Schizophrenia and autism patients show low vitamin B12 levels at an earlier age than normal. For example, autistic children under the age of 10 have three times lower levels of vitamin B12 in the brain, compared to children of the same age without autism. These levels seen in autistic children are found to be the same in adults over the age of 50.
The researchers analyzed tissue from deceased donors along with tissues from autistic or schizophrenic individuals. Lead researcher Dr. Richard Deth said, “These are particularly significant findings because the differences we found in brain B12 with aging, autism and schizophrenia are not seen in the blood, which is where B12 levels are usually measured. The large deficits of brain B12 from individuals with autism and schizophrenia could help explain why patients suffering from these disorders experience neurological and neuropsychiatric symptoms.”
In healthy elderly individuals, levels of B12 are also found to be decreased, but in this case it is just a part of the natural course of aging.
An active form of B12 – methylcobalamin (or methyl B12) – helps support normal brain development by controlling a process known as epigenetic regulation of gene expression. Levels of methyl B12 were found to be 10 times lower in healthy older adults, than in healthy younger individuals. Low levels of methyl B12 could lead to negative effects of neurodevelopment, which occurs in the younger years and affects memory and thinking abilities later in life.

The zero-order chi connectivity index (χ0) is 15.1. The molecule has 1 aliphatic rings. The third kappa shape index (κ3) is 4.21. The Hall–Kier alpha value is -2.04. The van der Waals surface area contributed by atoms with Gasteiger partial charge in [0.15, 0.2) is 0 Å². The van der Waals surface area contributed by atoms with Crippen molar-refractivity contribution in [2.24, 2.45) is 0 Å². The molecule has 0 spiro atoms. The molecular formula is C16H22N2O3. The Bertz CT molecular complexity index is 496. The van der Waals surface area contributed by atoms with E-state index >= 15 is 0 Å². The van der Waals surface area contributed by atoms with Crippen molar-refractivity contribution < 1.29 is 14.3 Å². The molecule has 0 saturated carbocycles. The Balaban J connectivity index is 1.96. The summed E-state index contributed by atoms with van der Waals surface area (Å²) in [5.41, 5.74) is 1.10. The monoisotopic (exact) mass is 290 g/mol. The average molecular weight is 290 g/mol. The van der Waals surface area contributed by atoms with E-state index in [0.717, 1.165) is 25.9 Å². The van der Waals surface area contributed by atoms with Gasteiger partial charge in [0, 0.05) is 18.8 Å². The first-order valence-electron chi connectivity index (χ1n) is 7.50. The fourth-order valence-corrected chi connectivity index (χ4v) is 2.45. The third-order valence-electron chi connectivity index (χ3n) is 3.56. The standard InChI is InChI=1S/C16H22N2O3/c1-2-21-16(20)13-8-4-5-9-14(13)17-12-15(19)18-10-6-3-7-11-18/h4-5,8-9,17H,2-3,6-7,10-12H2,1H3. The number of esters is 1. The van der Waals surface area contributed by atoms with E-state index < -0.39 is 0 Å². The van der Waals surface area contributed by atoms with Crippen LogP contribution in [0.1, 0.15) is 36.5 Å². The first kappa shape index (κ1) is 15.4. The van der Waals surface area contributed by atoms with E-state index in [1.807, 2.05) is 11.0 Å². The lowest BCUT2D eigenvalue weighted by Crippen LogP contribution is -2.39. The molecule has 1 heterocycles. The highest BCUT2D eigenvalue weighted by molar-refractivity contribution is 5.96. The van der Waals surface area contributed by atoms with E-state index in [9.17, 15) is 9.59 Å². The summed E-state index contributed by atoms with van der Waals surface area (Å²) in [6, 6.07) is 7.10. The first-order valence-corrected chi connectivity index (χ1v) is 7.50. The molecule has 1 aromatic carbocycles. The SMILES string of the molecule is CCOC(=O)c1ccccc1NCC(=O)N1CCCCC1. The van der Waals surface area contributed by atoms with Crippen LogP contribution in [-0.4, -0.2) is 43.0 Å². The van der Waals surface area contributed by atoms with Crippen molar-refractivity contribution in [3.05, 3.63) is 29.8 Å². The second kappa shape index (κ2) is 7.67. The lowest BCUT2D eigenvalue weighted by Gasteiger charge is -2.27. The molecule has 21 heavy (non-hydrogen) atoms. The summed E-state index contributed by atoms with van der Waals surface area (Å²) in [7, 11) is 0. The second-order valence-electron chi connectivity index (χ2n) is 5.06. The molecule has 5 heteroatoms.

Both autism and schizophrenia are associated with oxidative stress, which has shown to play a role in aging and may also play a role in lower levels of B12. Further research is required to determine whether supplementing B12, specifically methyl B12, could help prevent oxidative stress and be a means of treatment for schizophrenia and autism.
Vitamin B12 is an essential vitamin that assists in the synthesis of red blood cells, DNA, and RNA. Vitamin B12 also works with other B vitamins to assist in the metabolism and to promote the health of the immune and neurological systems.
The Institute of Medicine’s Food and Nutrition Board recommends that adults consume 2.4 micrograms of vitamin B12. A diet low in vitamin B12 has been linked with depression, fatigue, nerve damage, and anemia.
If you’re concerned about your vitamin B12 levels, the good news is, you can boost it naturally through diet. Consuming these foods daily will ensure you get the recommended amount of vitamin B12:
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